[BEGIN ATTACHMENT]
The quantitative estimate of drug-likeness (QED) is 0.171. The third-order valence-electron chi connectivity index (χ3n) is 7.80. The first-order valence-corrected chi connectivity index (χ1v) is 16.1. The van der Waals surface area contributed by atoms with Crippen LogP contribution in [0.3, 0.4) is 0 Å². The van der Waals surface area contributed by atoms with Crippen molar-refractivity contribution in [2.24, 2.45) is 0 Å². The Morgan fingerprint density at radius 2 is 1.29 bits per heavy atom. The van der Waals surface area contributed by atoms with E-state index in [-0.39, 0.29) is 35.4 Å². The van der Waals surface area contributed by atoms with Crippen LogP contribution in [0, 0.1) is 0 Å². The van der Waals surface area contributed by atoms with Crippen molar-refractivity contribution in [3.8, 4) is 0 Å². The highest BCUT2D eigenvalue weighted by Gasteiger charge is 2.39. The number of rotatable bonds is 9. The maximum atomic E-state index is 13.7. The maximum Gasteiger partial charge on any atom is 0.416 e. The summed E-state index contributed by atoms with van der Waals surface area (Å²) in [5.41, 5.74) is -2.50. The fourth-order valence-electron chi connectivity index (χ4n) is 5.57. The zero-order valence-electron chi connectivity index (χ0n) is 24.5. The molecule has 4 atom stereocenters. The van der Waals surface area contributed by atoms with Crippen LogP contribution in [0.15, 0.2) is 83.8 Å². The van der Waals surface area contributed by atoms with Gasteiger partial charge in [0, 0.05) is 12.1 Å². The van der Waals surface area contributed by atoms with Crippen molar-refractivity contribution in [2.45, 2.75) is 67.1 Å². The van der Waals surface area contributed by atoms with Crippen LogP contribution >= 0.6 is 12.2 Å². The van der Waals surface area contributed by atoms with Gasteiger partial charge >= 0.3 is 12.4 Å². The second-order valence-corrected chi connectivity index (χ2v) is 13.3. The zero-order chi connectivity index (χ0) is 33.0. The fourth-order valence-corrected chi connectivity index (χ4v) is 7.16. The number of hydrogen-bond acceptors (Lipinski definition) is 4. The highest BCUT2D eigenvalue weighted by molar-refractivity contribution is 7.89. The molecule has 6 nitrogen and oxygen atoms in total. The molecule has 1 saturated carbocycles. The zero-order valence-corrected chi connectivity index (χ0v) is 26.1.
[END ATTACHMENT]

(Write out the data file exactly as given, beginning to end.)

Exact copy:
The quantitative estimate of drug-likeness (QED) is 0.171. The third-order valence-electron chi connectivity index (χ3n) is 7.80. The first-order valence-corrected chi connectivity index (χ1v) is 16.1. The van der Waals surface area contributed by atoms with Crippen LogP contribution in [0.3, 0.4) is 0 Å². The van der Waals surface area contributed by atoms with Crippen molar-refractivity contribution in [2.24, 2.45) is 0 Å². The Morgan fingerprint density at radius 2 is 1.29 bits per heavy atom. The van der Waals surface area contributed by atoms with E-state index in [-0.39, 0.29) is 35.4 Å². The van der Waals surface area contributed by atoms with Crippen LogP contribution in [0, 0.1) is 0 Å². The van der Waals surface area contributed by atoms with Crippen molar-refractivity contribution in [3.8, 4) is 0 Å². The highest BCUT2D eigenvalue weighted by Gasteiger charge is 2.39. The number of rotatable bonds is 9. The maximum atomic E-state index is 13.7. The maximum Gasteiger partial charge on any atom is 0.416 e. The summed E-state index contributed by atoms with van der Waals surface area (Å²) in [5.41, 5.74) is -2.50. The fourth-order valence-electron chi connectivity index (χ4n) is 5.57. The zero-order valence-electron chi connectivity index (χ0n) is 24.5. The molecule has 4 atom stereocenters. The van der Waals surface area contributed by atoms with Crippen LogP contribution in [0.15, 0.2) is 83.8 Å². The van der Waals surface area contributed by atoms with Gasteiger partial charge in [0, 0.05) is 12.1 Å². The van der Waals surface area contributed by atoms with Crippen molar-refractivity contribution in [2.45, 2.75) is 67.1 Å². The van der Waals surface area contributed by atoms with Crippen LogP contribution >= 0.6 is 12.2 Å². The van der Waals surface area contributed by atoms with Gasteiger partial charge >= 0.3 is 12.4 Å². The second-order valence-corrected chi connectivity index (χ2v) is 13.3. The zero-order chi connectivity index (χ0) is 33.0. The fourth-order valence-corrected chi connectivity index (χ4v) is 7.16. The number of hydrogen-bond acceptors (Lipinski definition) is 4. The highest BCUT2D eigenvalue weighted by molar-refractivity contribution is 7.89. The molecule has 6 nitrogen and oxygen atoms in total. The molecule has 1 saturated carbocycles. The zero-order valence-corrected chi connectivity index (χ0v) is 26.1.